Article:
A few weeks ago, my Twitter feed stopped me cold with a bone-chilling tweet:

“US stocks outperformed bonds by 2.2% a year over the last 40. How much outperformance has come since 2009? All of it.”

Investment researcher Meb Faber was the source. I grappled with the idea that stocks (the preferred long-term investment in most portfolios) had failed to outperform bonds (the preferred short-term investment) for most of the last four decades. And then Faber dashed off a second tweet:

“Not cherry picking: Other periods of no outperformance for stocks include 20 years (1929-1949) and 72 years (1800-1871).”

Perspectives on the long term

Vanguard recently updated our principles for investing success. Principle number 4 is: “Discipline: Maintain perspective and long-term discipline.”

“Long term” can be a slippery concept. Is it ten years? Thirty? Or the 72 years between the presidencies of John Adams and Ulysses S. Grant? I considered the question from three perspectives—empirical, theoretical, and philosophical.

Empirical perspective

The 19th-century stock market data are interesting, but they’re spotty compared with the more comprehensive and extensively researched data on U.S. stock market returns since 1926. The table below shows how often U.S. stocks have outperformed U.S. bonds in the rolling 10-, 20-, and 30-year periods since 1926.

The first 10-year period, for example, begins January 1, 1926, and ends December 31, 1935. The second 10-year period begins February 1, 1926, and so on through May 2017. The analysis is based on total returns, including reinvested dividends, and not simply stock price changes, which may explain why the numbers don’t agree with those in Faber’s bone-chilling tweet.

Source: Vanguard calculations based on index provider data.[1]

The empirical message is what we’d expect. Stocks have returned more than bonds over most long-term periods, but not always. The stock market’s longest shortfall stretched almost 23 years, from September 1927 to June 1950, from the eve of the Great Depression to the post–World War II boom. The tail end of the 2008–2009 financial crisis marked another 20-year-plus period of stock market underperformance.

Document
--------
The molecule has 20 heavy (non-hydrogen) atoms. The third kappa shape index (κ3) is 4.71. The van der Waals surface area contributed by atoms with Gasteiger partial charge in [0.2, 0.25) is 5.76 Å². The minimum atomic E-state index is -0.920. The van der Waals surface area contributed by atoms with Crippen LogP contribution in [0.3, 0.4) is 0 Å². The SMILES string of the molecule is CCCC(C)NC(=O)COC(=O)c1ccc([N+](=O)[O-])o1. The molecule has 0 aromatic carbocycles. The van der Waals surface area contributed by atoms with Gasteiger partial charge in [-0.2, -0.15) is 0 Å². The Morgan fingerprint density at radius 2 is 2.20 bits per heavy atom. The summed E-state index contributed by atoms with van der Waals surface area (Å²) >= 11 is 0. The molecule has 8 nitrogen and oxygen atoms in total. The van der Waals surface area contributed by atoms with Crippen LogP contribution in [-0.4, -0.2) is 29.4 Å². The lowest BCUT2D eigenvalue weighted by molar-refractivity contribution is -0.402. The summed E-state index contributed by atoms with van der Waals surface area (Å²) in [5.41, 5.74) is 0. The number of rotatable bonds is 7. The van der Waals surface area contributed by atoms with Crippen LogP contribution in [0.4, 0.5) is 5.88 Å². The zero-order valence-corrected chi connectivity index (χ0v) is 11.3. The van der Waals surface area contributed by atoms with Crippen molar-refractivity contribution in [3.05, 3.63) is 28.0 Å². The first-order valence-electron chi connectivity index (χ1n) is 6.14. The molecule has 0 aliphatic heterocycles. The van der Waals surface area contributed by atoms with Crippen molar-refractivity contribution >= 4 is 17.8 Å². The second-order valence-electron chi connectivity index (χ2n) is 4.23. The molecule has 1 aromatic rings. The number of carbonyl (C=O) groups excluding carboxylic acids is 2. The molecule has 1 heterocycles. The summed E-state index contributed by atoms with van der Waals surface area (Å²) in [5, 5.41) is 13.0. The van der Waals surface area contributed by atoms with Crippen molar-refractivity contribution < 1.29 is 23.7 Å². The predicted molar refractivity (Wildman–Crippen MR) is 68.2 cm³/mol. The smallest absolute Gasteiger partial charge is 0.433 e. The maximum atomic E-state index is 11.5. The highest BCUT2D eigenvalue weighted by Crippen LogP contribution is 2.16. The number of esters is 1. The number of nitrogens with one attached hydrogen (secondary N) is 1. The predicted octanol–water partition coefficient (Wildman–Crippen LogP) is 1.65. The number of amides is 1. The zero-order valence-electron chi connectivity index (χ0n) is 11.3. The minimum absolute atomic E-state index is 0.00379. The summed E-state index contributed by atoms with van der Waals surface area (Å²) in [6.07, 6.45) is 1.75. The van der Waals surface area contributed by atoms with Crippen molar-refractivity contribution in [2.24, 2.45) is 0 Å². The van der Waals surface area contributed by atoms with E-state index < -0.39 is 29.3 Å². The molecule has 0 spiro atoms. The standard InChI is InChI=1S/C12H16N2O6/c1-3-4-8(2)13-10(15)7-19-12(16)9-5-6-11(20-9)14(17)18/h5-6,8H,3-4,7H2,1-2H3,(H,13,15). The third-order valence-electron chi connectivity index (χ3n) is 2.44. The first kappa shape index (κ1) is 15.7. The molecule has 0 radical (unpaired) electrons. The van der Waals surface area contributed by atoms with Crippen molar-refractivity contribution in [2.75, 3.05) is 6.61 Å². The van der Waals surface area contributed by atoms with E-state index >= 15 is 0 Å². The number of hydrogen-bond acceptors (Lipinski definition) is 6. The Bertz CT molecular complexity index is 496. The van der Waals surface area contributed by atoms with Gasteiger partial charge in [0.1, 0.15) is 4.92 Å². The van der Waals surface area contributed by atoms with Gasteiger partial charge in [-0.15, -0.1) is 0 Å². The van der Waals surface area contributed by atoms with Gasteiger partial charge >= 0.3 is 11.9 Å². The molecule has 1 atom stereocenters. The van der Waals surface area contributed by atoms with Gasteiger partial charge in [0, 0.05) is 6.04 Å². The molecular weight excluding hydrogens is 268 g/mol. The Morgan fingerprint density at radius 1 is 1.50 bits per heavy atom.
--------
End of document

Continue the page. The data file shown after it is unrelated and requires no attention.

Theoretical perspective

Finance theory assumes that we avoid risk and demand a reward if we do take it on. Stocks are riskier than bonds, a reality reflected in their greater price volatility. That risk is a feature, not a bug.

A stock investor’s claim on a company’s resources is secondary to that of creditors such as banks and bondholders. But once creditor claims have been paid, stock investors are entitled to most of what remains. This difference helps explain why stocks produce greater gains in the good times, but deeper losses in the bad.

Philosophical perspective

Empiricism and theory get us only so far. They can’t subdue the doubt and fear provoked by a disturbing tweet. What if today is the start of another Adams-Grant period of underperformance? (We consider that a low probability.)

The most useful perspective on this dilemma is the philosophical. Doubt and fear are unavoidable. They don’t have to be incapacitating. A few weeks ago, Vanguard Founder Jack Bogle circulated a letter that he’d written to a young investor daunted by potential catastrophes. An excerpt:

“My own total portfolio is about 50/50 indexed stocks and short/intermediate bond indexes. At my age of 88, I’m comfortable with that allocation. But I confess that half of the time I worry that I have too much in equities, and the other half that I don’t have enough. Finally, we’re all just human beings operating in a fog of ignorance and relying on our common sense to establish our asset allocation.”

If you like your philosophy in tweet-sized bites, consider the financial wisdom of another distinguished Philadelphian.

More than 250 years ago, Benjamin Franklin wrote The Way to Wealth, a reminder that opportunity is not without challenge and risk. The most famous line from Franklin’s essay? “There are no gains without pains.”

I would like to thank my colleague Nicholas Merckling for his contributions to this blog.

[1] For U.S. stock market returns, we use the Standard & Poor’s 90 from 1926 to March 3, 1957; the Standard & Poor’s 500 Index from March 4, 1957, to 1974; the Wilshire 5000 Index from 1975 to April 22, 2005; and the MSCI US Broad Market Index through June 2, 2013; CRSP US Total Market Index thereafter. For U.S. bond market returns, we use the Standard & Poor’s High Grade Corporate Index from 1926 to 1968, the Citigroup High Grade Index from 1969 to 1972, the Lehman U.S. Long Credit Aa Index from 1973 to 1975, and the Barclays Capital U.S. Aggregate Bond Index thereafter.


All investing is subject to risk, including the possible loss of the money you invest.

Investments in bonds are subject to interest rate, credit, and inflation risk.